I’m obviously pretty far behind on posting my thoughts about Legends & Lore, which I should have seen coming what with the stupendously successful Kickstarter, big work announcement, and my wedding. Well, it’s time to play catch-up, so let’s take a little jaunt back to Rodney Thompson’s post from over a month ago on Bounded Accuracy.
I found Rodney’s entire post very interesting mostly because it described something I really like in terms that make it sound pretty obtuse.
Rodney’s post describes this entire system as a patch on how certain things are handled—a way of making something that was broken work. It’s all over the place as far as what this is supposed to do, which is probably because of Next’s focus on pleasing everyone: one point talks about how this makes for better scenes, as if D&D was a drama to be played out, while another talks about verisimilitude, and some points are entirely procedural.
So let’s take a step back and look at what target numbers for rolls (and therefore the bonuses to those rolls) mean—what they say about the world of the game—in different systems.
First let’s look at World of Warcraft and Dungeons and Dragons 4th Edition. I don’t really buy that those two are all that related, but they do use target numbers in a similar way. In both games target numbers rise with level to effectively mark content (encounters, instances, whatever) as only available to certain levels. In WoW a level 60 instance has numbers (of attack, damage, etc) so that only characters of a certain level with certain gear have a chance. In 4th edition the same thing happens. A character’s specific chance of succeding can be a bit higher or lower depending on player choices but the overriding factor is always character level vs. opposition level.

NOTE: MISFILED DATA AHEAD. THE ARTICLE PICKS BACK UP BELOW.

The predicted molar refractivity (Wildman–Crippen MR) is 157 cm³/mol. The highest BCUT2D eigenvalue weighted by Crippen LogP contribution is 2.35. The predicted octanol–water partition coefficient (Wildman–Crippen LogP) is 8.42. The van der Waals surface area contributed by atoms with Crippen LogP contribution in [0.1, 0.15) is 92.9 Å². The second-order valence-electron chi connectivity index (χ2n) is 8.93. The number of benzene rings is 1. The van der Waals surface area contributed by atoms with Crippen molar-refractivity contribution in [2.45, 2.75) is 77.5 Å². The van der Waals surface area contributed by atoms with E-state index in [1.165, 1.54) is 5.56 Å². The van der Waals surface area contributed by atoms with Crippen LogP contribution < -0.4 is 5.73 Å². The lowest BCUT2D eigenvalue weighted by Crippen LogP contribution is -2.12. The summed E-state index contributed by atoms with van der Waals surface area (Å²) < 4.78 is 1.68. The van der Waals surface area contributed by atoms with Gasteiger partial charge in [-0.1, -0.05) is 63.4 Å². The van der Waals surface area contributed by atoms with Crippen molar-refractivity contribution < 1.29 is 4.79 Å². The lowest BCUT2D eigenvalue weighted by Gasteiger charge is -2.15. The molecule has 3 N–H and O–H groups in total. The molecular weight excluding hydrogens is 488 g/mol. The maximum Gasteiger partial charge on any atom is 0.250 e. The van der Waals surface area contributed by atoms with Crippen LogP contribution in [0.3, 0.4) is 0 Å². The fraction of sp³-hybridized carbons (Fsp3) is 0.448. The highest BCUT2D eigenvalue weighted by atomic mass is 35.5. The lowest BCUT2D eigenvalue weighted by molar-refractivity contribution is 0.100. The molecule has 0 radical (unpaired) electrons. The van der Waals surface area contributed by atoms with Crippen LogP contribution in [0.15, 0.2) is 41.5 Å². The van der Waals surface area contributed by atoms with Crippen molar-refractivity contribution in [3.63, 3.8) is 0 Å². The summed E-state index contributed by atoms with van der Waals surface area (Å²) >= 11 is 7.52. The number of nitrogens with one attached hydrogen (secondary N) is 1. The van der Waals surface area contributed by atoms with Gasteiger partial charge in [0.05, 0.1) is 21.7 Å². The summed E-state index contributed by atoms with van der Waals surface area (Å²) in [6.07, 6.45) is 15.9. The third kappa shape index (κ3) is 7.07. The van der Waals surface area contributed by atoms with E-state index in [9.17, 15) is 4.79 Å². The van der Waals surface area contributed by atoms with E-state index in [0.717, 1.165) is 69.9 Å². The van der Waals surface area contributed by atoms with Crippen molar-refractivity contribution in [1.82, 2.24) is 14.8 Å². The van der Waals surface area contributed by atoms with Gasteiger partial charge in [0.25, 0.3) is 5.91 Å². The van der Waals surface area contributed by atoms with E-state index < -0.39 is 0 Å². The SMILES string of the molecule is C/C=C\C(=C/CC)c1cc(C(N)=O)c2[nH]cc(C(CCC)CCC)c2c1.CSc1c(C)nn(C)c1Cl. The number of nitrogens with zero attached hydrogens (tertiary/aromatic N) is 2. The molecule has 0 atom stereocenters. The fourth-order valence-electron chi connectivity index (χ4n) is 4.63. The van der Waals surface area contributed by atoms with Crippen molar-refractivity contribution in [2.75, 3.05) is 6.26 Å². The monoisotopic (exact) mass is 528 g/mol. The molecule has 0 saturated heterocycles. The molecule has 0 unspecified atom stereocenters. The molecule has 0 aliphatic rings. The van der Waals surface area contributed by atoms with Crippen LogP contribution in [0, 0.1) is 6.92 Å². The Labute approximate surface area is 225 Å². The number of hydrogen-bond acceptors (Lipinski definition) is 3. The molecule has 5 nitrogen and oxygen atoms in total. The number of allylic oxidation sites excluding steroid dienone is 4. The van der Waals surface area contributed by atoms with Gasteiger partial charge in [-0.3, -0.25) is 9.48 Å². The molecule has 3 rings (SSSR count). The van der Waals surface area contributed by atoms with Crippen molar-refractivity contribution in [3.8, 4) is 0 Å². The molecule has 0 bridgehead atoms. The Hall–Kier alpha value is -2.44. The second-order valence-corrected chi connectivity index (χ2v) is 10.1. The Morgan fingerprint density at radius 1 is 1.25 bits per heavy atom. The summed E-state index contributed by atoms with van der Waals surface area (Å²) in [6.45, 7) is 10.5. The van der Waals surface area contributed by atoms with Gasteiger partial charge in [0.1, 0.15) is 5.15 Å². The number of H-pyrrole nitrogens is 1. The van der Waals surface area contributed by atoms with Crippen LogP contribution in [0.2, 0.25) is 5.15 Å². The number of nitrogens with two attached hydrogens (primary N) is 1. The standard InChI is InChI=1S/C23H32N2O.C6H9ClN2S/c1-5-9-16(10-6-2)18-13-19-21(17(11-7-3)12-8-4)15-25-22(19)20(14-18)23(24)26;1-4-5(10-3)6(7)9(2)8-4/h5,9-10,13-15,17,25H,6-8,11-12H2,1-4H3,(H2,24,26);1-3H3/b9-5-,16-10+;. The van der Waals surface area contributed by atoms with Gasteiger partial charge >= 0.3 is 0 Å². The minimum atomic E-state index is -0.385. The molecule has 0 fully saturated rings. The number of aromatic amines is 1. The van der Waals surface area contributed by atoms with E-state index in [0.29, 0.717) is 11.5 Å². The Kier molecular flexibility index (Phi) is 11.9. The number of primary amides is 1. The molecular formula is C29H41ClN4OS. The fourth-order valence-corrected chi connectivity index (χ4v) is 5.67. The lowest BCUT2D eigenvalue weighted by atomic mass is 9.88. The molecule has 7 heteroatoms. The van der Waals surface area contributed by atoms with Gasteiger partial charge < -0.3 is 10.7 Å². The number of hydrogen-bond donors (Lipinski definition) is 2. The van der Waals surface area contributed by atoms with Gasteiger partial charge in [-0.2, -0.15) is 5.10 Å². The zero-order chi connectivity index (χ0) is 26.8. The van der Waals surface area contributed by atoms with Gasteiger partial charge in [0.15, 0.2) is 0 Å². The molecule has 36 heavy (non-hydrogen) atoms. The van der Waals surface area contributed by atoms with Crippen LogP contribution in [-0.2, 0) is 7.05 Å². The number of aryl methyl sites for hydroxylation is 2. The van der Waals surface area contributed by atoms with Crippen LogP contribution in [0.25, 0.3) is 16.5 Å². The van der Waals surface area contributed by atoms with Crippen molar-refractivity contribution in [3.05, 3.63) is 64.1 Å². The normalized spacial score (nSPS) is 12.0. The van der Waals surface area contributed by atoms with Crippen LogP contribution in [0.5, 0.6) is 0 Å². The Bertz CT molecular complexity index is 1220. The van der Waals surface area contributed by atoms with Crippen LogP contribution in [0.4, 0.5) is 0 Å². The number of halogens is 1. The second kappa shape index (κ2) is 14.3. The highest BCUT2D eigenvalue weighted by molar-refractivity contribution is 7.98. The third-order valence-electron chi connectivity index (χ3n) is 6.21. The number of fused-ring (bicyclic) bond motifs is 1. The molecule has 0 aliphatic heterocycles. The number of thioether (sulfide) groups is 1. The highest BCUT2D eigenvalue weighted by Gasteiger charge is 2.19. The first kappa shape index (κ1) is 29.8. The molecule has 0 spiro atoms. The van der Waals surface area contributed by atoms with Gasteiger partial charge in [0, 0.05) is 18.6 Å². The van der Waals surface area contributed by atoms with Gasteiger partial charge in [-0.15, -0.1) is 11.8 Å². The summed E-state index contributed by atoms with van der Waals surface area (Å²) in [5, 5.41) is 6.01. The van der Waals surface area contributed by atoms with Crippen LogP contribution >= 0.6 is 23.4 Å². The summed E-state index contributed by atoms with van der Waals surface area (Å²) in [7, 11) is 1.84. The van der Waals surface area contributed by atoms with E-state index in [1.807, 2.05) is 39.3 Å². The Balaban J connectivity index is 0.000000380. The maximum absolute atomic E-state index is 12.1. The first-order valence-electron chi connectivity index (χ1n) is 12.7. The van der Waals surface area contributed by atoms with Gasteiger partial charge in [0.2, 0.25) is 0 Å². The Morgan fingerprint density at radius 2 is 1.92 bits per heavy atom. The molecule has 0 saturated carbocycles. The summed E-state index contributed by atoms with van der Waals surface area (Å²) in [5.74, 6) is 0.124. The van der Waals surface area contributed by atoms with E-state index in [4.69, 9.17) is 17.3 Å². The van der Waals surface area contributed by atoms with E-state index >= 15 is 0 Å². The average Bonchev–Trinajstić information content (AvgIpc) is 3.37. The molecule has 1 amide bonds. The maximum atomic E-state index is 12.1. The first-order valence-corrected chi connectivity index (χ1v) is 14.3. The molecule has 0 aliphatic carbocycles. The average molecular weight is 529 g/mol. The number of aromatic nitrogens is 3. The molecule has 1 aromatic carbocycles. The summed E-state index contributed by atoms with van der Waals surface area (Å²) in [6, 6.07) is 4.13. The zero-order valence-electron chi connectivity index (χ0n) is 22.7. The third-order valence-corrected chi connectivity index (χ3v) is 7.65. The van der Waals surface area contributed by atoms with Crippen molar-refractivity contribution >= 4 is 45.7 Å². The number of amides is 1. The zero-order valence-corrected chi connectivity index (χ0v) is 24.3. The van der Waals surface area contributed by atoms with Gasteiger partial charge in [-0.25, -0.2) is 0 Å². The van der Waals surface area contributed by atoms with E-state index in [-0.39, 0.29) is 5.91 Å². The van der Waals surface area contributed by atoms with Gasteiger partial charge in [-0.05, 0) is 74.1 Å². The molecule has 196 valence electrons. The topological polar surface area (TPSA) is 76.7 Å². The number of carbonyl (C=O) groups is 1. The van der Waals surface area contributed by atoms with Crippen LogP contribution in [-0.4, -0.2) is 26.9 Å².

This ends up being an interesting statement about the world itself—the world is essentially divided into levels of ability in a pretty stark way. A 1st level character cannot succeed at forging a trail through the Woods of Despair. A 10th level character has a chance to succeed. A 20th level character can do it blindfolded. It implies a highly ordered and grouped world.
Essentially this is the Red Queen Hypothesis all over again1. 1. How cool is it that I’ve got to link to the Red Queen Hypothesis twice from articles on game design? Really cool. Very very cool indeed. Leveling up means facing threats that are relatively as powerful as you are. You go from having a 75% chance of hitting goblins to having a 75% chance of hitting orcs and so on.
Which is actually kind of similar to how early editions of D&D handled what we might call skills now. The Thief has a set chance of opening locks, no matter the lock, based on level. For the scope of Moldvay D&D this is a fantastic answer, but with the bigger scales that D&D has taken on (from lowly adventurers to plane-hopping demigods) it needs a little more information.